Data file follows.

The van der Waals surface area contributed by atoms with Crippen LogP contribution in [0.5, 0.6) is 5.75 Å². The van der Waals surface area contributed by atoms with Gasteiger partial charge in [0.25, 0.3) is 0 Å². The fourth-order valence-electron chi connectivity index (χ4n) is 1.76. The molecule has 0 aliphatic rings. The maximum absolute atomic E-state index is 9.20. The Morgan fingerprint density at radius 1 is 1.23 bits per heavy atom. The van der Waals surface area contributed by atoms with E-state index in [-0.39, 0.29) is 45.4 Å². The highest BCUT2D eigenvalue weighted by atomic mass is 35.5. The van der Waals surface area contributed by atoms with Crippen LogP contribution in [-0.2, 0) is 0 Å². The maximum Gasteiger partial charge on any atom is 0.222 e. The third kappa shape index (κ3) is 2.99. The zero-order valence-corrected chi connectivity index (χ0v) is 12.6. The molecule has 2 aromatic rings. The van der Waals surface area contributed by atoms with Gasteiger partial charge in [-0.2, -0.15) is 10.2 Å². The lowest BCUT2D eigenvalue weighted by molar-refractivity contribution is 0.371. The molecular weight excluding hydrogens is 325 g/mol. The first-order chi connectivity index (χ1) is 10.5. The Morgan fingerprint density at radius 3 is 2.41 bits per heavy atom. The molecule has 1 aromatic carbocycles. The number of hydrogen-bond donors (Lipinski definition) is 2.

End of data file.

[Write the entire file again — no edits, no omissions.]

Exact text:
The van der Waals surface area contributed by atoms with Crippen LogP contribution in [0.5, 0.6) is 5.75 Å². The van der Waals surface area contributed by atoms with Gasteiger partial charge in [0.25, 0.3) is 0 Å². The fourth-order valence-electron chi connectivity index (χ4n) is 1.76. The molecule has 0 aliphatic rings. The maximum absolute atomic E-state index is 9.20. The Morgan fingerprint density at radius 1 is 1.23 bits per heavy atom. The van der Waals surface area contributed by atoms with E-state index in [-0.39, 0.29) is 45.4 Å². The highest BCUT2D eigenvalue weighted by atomic mass is 35.5. The van der Waals surface area contributed by atoms with Crippen LogP contribution in [-0.2, 0) is 0 Å². The maximum Gasteiger partial charge on any atom is 0.222 e. The third kappa shape index (κ3) is 2.99. The zero-order valence-corrected chi connectivity index (χ0v) is 12.6. The molecule has 2 aromatic rings. The van der Waals surface area contributed by atoms with Gasteiger partial charge in [-0.2, -0.15) is 10.2 Å². The lowest BCUT2D eigenvalue weighted by molar-refractivity contribution is 0.371. The molecular weight excluding hydrogens is 325 g/mol. The first-order chi connectivity index (χ1) is 10.5. The Morgan fingerprint density at radius 3 is 2.41 bits per heavy atom. The molecule has 1 aromatic carbocycles. The number of hydrogen-bond donors (Lipinski definition) is 2.